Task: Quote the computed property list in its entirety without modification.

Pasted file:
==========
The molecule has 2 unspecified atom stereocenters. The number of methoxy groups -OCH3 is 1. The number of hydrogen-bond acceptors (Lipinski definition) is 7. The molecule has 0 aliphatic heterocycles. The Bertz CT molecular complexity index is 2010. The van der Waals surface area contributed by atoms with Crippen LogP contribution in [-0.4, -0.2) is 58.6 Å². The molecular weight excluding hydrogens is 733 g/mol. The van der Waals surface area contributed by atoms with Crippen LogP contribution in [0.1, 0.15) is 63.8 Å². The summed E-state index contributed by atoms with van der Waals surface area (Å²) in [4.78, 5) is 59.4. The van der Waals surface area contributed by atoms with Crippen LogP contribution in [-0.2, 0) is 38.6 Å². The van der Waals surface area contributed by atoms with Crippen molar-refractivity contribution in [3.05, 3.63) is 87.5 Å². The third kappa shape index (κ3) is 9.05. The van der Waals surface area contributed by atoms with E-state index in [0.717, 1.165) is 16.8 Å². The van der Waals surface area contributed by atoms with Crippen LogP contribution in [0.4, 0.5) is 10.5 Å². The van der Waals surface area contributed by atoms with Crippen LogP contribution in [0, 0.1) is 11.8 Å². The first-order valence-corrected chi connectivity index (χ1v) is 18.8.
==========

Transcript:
The molecule has 2 unspecified atom stereocenters. The number of methoxy groups -OCH3 is 1. The number of hydrogen-bond acceptors (Lipinski definition) is 7. The molecule has 0 aliphatic heterocycles. The Bertz CT molecular complexity index is 2010. The van der Waals surface area contributed by atoms with Crippen LogP contribution in [-0.4, -0.2) is 58.6 Å². The molecular weight excluding hydrogens is 733 g/mol. The van der Waals surface area contributed by atoms with Crippen LogP contribution in [0.1, 0.15) is 63.8 Å². The summed E-state index contributed by atoms with van der Waals surface area (Å²) in [4.78, 5) is 59.4. The van der Waals surface area contributed by atoms with Crippen LogP contribution in [-0.2, 0) is 38.6 Å². The van der Waals surface area contributed by atoms with Crippen molar-refractivity contribution in [3.05, 3.63) is 87.5 Å². The third kappa shape index (κ3) is 9.05. The van der Waals surface area contributed by atoms with E-state index in [0.717, 1.165) is 16.8 Å². The van der Waals surface area contributed by atoms with Crippen LogP contribution in [0.4, 0.5) is 10.5 Å². The van der Waals surface area contributed by atoms with Crippen LogP contribution in [0, 0.1) is 11.8 Å². The first-order valence-corrected chi connectivity index (χ1v) is 18.8.